The game is also memorable because it seeks to correct the one glaring problem in all Superman games since the Atari version.  Staring with Superman for NES, The Man of Steel could be hurt by just about anything or anyone which, if you know the character at all, doesn’t make any sense.  In Superman Returns, the health bar that you have to watch isn’t yours… it’s Metropolis’.  Therefore, you fail when the city gets damaged too much.  It’s a smart way to get around the idea of “how do you hurt Superman in a video game?”

Because, however, the game is locked into the abortion that was the film Superman Returns, the game suffers from all of the foibles that came from that piece of film dreck.  Poor Brandon Routh is forced to voice his character with a bunch of catch phrases and story exposition that sound like they came from the back packs of the Toy Biz X-Men figures in the 1990s. And your guide in the game is Jor-El, obviously not voiced by Marlon Brando… which makes you wonder… why bother if you know you can’t pull that off?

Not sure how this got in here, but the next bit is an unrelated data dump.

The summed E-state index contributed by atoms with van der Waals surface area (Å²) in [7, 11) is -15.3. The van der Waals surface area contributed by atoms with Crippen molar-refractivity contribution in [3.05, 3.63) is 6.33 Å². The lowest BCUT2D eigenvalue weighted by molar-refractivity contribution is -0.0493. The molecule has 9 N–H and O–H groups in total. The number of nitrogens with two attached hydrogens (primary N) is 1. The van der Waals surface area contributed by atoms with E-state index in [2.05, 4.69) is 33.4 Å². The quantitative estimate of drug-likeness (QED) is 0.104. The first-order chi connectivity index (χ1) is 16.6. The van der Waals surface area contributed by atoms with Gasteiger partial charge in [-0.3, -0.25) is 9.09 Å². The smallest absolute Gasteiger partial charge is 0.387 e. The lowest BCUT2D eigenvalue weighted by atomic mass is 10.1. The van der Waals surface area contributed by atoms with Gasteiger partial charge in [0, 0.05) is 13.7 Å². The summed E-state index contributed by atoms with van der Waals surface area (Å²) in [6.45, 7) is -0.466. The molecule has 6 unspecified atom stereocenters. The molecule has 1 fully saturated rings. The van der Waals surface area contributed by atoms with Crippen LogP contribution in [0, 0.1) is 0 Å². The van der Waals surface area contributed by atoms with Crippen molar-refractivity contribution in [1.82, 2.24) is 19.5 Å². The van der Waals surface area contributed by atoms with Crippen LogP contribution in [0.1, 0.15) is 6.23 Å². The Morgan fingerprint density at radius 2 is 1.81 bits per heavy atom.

Finally, last year, Chillingo released a Superman game for the iPhone and related platforms.  The game is good enough for what it is, which is a lower-res action game where you fly around saving Metropolis.  Each level is timed so you do have a score to beat when you go back.  The game play is decent given that you don’t have a full controller to mess around with and is probably the first Superman game since the original Atari version that seems somewhat able to transcend the limitations of its platform.  Unfortunately, after the first few levels you get the feeling that you’ve played all you’re going to play.  The controls are somewhat awkward and it feels like too much to be crammed onto a smartphone game.  Give these guys a serious budget and a platform and they just might have something.

This is the last game that I encountered with Superman in a game of his own.  Of course he cropped up in Justice League Heroes, Mortal Kombat vs DC and now he’s headlining in DC Universe Online.